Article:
Bret’s talk takes a while (53 minutes) but man is it worth it. Don’t be put off by the code (if you don’t code), it’s less about code, more about tight interactivity leading to more creativity as a guiding principle. When you couple excellent coding skills with a creative person who enjoys sharing many things are possible and this video is a demonstration of that.
Seymour Papert, various folks at the IBM Watson Research Lab, Bill Atkinson, Alan Kay, Larry Tesler, and others at Xerox PARC, and many other people have been working in this area but I have to say, Bret’s talk is the best I’ve heard (and I’ve heard many). He uses Tesler’s invention of modeless text editing as an example, among others.
The digital revolution of the last decade has unleashed creativity and talent in an unprecedented way, with unlimited opportunities. But does democratized culture mean better art or is true talent instead drowned out? This is the question addressed by PressPausePlay, a documentary film containing interviews with some of the world’s most influential creators of the digital era.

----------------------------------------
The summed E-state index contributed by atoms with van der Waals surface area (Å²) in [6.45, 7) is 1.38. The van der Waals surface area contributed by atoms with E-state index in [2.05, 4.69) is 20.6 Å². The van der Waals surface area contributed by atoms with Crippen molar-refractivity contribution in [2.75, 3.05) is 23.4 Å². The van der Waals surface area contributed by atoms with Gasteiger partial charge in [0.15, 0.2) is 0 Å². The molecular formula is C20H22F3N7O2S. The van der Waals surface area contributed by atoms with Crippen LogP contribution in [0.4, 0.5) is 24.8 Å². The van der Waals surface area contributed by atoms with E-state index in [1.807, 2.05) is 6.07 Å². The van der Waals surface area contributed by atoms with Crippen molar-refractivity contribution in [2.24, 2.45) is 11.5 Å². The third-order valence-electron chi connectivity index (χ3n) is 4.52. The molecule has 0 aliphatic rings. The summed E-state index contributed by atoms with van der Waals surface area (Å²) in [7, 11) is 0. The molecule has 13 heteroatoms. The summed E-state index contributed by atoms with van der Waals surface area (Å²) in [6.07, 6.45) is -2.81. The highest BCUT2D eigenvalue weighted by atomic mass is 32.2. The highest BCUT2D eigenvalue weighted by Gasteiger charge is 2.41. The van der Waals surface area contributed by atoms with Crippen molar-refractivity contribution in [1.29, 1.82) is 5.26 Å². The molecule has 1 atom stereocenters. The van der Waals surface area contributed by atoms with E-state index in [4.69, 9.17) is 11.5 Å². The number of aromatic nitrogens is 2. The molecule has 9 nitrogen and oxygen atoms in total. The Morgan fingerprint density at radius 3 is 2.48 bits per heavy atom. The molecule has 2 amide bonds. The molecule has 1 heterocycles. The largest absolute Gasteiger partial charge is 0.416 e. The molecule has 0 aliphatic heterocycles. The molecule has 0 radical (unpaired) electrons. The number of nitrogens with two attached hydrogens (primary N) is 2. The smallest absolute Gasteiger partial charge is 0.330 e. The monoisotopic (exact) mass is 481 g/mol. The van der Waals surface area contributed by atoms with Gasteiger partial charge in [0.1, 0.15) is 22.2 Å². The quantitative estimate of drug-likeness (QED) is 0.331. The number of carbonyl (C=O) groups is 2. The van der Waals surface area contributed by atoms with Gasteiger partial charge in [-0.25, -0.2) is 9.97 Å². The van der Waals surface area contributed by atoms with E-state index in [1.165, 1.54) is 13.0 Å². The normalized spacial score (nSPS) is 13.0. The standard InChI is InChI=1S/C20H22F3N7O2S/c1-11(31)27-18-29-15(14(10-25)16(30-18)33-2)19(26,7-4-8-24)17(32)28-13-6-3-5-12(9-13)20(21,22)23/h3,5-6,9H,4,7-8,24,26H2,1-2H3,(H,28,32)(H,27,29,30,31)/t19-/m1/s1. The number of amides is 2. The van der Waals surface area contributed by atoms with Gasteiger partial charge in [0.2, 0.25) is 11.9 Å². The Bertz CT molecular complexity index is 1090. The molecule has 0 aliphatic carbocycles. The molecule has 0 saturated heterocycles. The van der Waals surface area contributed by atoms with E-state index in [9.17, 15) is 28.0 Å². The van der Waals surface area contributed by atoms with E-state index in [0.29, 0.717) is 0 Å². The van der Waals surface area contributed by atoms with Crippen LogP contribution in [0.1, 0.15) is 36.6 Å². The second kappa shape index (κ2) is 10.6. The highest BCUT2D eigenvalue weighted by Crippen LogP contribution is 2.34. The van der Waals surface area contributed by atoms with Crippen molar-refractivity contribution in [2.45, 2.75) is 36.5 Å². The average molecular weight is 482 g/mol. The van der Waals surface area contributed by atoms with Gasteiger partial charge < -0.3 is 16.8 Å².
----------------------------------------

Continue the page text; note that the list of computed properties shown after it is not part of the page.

This is an amazing film, really worth making the time (an hour and 21 minutes) to watch. It’s well thought out, well shot, well edited, and the message is nuanced, not a slam dunk for digital or against it.
In Rajasthan, India, an extraordinary school teaches rural women and men — many of them illiterate — to become solar engineers, artisans, dentists and doctors in their own villages. It’s called the Barefoot College, and its founder, Bunker Roy, explains how it works.
Watch the Reuters video at that site which goes into more detail on the project.
Isang Litrong Liwanag (A Liter of Light), is a sustainable lighting project which aims to bring the eco-friendly Solar Bottle Bulb to disprivileged communities nationwide. Designed and developed by students from the Massachusetts Institute of Technology (MIT), the Solar Bottle Bulb is based on the principles of Appropriate Technologies – a concept that provides simple and easily replicable technologies that address basic needs in developing communities.